Blockchain Game Shrapnel Aims for AAA Status in Web3
Shrapnel head of studio gives insights into the game’s economy
- Shrapnel released the latest version of its economic white paper on Friday
- Players can mint and curate in-game NFTs and stake SHRAP tokens
Traditional AAA studios tend to keep everything in the dark until a project is deemed ready for its big reveal — not Neon, the publisher behind upcoming first-person shooter multiplayer Web3 game Shrapnel.
Top-tier video games usually take a long time and require a large budget to build — three to five years with an average cost of about $80 million.
The process to build blockchain-based video games, on the other hand, is different, Don Norbury, chief technology officer at Neon, told Blockworks.
Set in a dystopian world in the future, Shrapnel is currently being built on the Avalanche subnet and the Unreal 5 graphics game engine. What differentiates this game from other Web3 offerings is its level of community involvement and its distinct gaming finance (GameFi) mechanics, powered by NFTs.
The team behind Shrapnel, made up of entertainment veterans from HBO and Microsoft, have been working to include future players in the development of its gameplay, lore and NFT ecosystem.
For staff hailing from Web2 backgrounds, “engaging with the community, getting ideas back, sharing more than you traditionally would be comfortable sharing — just because you wanted to go through 18 iterations before it ever sees the light a day — has been tricky,” said Norbury, who is also the head of studio for Shrapnel.
The game is currently in pre-alpha development. The team will be sharing early access versions with focus group participants to get feedback beginning next spring — so a full public release could still be years away.
Potential players have been able to purchase an Operator avatar NFT, which represents a mercenary character in the Shrapnel universe. Holders received digital comic books created for each of the five available characters’ backstories at San Diego Comic-Con in July.
More recently, Shrapnel dropped a two-minute game trailer on Monday, similar to how a trailer is released in the lead up of a movie premiere.
Shrapnel to boast in-game crypto economy
Shrapnel also released the project’s economic white paper on Friday, outlining its gameplay and assets.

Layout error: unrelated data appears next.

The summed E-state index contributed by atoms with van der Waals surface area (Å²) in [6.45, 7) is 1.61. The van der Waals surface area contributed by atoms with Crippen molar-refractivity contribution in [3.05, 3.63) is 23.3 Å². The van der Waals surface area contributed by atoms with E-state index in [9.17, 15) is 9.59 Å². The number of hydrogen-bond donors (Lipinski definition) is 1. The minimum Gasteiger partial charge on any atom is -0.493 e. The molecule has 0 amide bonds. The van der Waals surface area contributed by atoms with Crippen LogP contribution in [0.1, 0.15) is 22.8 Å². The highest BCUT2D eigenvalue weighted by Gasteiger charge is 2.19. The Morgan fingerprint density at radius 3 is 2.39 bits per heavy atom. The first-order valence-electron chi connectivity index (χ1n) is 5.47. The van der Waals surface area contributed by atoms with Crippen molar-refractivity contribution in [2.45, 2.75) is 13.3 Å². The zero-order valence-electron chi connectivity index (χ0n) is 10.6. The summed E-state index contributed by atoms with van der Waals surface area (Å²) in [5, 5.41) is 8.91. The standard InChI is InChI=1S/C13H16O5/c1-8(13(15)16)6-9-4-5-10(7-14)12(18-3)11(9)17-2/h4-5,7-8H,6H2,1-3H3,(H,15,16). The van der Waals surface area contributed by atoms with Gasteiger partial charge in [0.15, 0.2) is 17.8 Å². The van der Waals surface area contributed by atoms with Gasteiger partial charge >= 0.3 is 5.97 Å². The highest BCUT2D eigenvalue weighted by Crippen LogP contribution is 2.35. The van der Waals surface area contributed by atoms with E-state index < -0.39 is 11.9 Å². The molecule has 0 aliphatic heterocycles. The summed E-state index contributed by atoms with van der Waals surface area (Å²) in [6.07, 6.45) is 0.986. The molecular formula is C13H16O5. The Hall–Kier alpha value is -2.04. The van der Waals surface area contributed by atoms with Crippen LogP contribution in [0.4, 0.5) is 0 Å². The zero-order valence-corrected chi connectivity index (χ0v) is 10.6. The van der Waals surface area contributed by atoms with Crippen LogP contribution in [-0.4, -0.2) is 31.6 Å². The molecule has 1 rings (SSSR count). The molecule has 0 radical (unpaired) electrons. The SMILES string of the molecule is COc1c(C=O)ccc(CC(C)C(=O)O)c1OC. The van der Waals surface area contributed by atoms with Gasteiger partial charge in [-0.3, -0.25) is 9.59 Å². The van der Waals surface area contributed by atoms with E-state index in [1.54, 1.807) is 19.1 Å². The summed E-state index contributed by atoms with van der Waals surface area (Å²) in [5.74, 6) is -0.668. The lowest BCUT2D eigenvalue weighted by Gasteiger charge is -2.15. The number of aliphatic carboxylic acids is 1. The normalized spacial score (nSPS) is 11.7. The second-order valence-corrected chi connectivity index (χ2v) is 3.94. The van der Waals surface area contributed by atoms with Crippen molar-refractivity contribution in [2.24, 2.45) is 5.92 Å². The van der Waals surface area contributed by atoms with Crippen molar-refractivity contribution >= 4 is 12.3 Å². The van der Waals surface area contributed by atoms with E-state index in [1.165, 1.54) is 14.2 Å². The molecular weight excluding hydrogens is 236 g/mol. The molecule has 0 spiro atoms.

The game itself is pitched to double as a platform for community-built maps with various sets of rules and gameplay styles, all based on a single-token economy based on SHRAP, an Avalanche-based governance token.
For what it’s worth, the trailer features a spacey character exploring a futuristic and dirty city, along with some gunplay. Stakeholders can fall into different categories — gamers, creators, curators and land owners.
Each user type can earn SHRAP rewards by surviving matches, creating NFTs or staking their tokens to receive two types of NFTs — vanity items and maps. Vanity items include gear, weapons, cosmetics and skins.
Maps are divided between game areas known as The Arena and The Podium. Stakeholders aim to get their own or favorite maps to the middle of The Podium by advertising them. As maps gain popularity and SHRAP stakers, they move closer to The Podium. Once in The Podium, players and stakers can partake in performance-based SHRAP incentives.
“We want the majority of the time people are playing Shrapnel to be on community maps, not the maps that we’re making,” Norbury said, adding that “a lot of the effort that we would be spending doing a narrative in a single-player campaign we’re spending on our tools pipeline.”
This rewards system requires dedication and skill to create high-quality maps that others will want to play, rather than just clicking-to-earn money. Any gas fees will be subsidized in the transaction fee.
Shrapnel follows what it calls the play-to-own model.
This means that users effectively own the intellectual property (IP) for what they create and mint, but they are giving Shrapnel the license to use in-game, Norbury said about creating a “healthy-self sustainable ecosystem where people actually own and control the things they create.”
Shrapnel thus plans to attract and retain users via its content generation mechanism — finding, curating and promoting the best player-created vanity items and maps, as well as staking on them. A large user base would ensure a balanced supply and demand for SHRAP.
A token offering and the Shrapnel NFT marketplace are planned to launch within the next few months, according to Norbury.
The economic white paper stated that 3 billion SHRAP tokens will be created as the total token supply, which will never increase.The community will receive 33% of SHRAP tokens, 27% will be distributed to the team and its advisers, 20% will go to seed token holders and other stakeholders will receive the remaining 20%.
SHRAP utility includes voting rights on player-created content and on certain aspects of the Shrapnel protocol. Additionally, the team is still figuring out how validator nodes can take SHRAP as the gas token, subsidizing the gas fee to the end user.
The game will also build its own subnet for low latency. When asked why the AVAX subnet was chosen, Norbury listed the reasons of security, customizability, future proofing and computational power.
He also made the distinction between games like Axie Infinity that continuously require more people to come in in order to prop up the people that are already there.
“If you look at it from an economic perspective, there has to be a production principle to it. Something of value has to be produced, and then people have to desire or be willing to engage with it in various ways,” Norbury said.
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